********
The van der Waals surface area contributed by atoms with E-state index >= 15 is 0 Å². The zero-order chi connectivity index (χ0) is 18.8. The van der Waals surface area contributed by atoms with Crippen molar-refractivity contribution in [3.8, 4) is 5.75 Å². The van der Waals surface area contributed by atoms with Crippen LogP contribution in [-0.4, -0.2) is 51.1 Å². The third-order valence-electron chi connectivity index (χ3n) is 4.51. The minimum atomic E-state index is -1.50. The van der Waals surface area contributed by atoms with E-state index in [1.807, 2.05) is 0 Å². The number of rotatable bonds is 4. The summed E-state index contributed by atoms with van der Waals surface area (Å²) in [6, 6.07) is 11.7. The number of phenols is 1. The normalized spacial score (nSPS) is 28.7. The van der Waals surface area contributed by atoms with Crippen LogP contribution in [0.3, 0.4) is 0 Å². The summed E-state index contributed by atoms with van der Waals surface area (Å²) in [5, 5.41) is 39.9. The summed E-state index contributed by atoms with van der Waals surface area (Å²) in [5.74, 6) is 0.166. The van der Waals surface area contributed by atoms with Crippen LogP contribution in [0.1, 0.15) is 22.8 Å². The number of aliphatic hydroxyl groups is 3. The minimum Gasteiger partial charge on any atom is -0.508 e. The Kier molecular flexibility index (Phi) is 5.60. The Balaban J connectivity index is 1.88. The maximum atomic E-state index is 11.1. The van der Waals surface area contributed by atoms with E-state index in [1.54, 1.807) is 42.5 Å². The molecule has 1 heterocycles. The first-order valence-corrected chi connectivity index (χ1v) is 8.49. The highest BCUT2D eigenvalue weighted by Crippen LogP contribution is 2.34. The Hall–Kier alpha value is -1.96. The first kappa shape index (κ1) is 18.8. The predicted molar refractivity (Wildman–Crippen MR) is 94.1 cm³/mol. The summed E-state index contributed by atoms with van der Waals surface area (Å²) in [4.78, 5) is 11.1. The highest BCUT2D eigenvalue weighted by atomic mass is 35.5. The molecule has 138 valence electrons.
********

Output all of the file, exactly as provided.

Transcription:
The van der Waals surface area contributed by atoms with E-state index >= 15 is 0 Å². The zero-order chi connectivity index (χ0) is 18.8. The van der Waals surface area contributed by atoms with Crippen molar-refractivity contribution in [3.8, 4) is 5.75 Å². The van der Waals surface area contributed by atoms with Crippen LogP contribution in [-0.4, -0.2) is 51.1 Å². The third-order valence-electron chi connectivity index (χ3n) is 4.51. The minimum atomic E-state index is -1.50. The van der Waals surface area contributed by atoms with E-state index in [1.807, 2.05) is 0 Å². The number of rotatable bonds is 4. The summed E-state index contributed by atoms with van der Waals surface area (Å²) in [6, 6.07) is 11.7. The number of phenols is 1. The normalized spacial score (nSPS) is 28.7. The van der Waals surface area contributed by atoms with Crippen LogP contribution in [0.3, 0.4) is 0 Å². The summed E-state index contributed by atoms with van der Waals surface area (Å²) in [5, 5.41) is 39.9. The summed E-state index contributed by atoms with van der Waals surface area (Å²) in [5.74, 6) is 0.166. The van der Waals surface area contributed by atoms with Crippen LogP contribution in [0.1, 0.15) is 22.8 Å². The number of aliphatic hydroxyl groups is 3. The minimum Gasteiger partial charge on any atom is -0.508 e. The Kier molecular flexibility index (Phi) is 5.60. The Balaban J connectivity index is 1.88. The maximum atomic E-state index is 11.1. The van der Waals surface area contributed by atoms with E-state index in [1.54, 1.807) is 42.5 Å². The molecule has 1 heterocycles. The first-order valence-corrected chi connectivity index (χ1v) is 8.49. The highest BCUT2D eigenvalue weighted by Crippen LogP contribution is 2.34. The Hall–Kier alpha value is -1.96. The first kappa shape index (κ1) is 18.8. The predicted molar refractivity (Wildman–Crippen MR) is 94.1 cm³/mol. The summed E-state index contributed by atoms with van der Waals surface area (Å²) in [4.78, 5) is 11.1. The highest BCUT2D eigenvalue weighted by atomic mass is 35.5. The molecule has 138 valence electrons.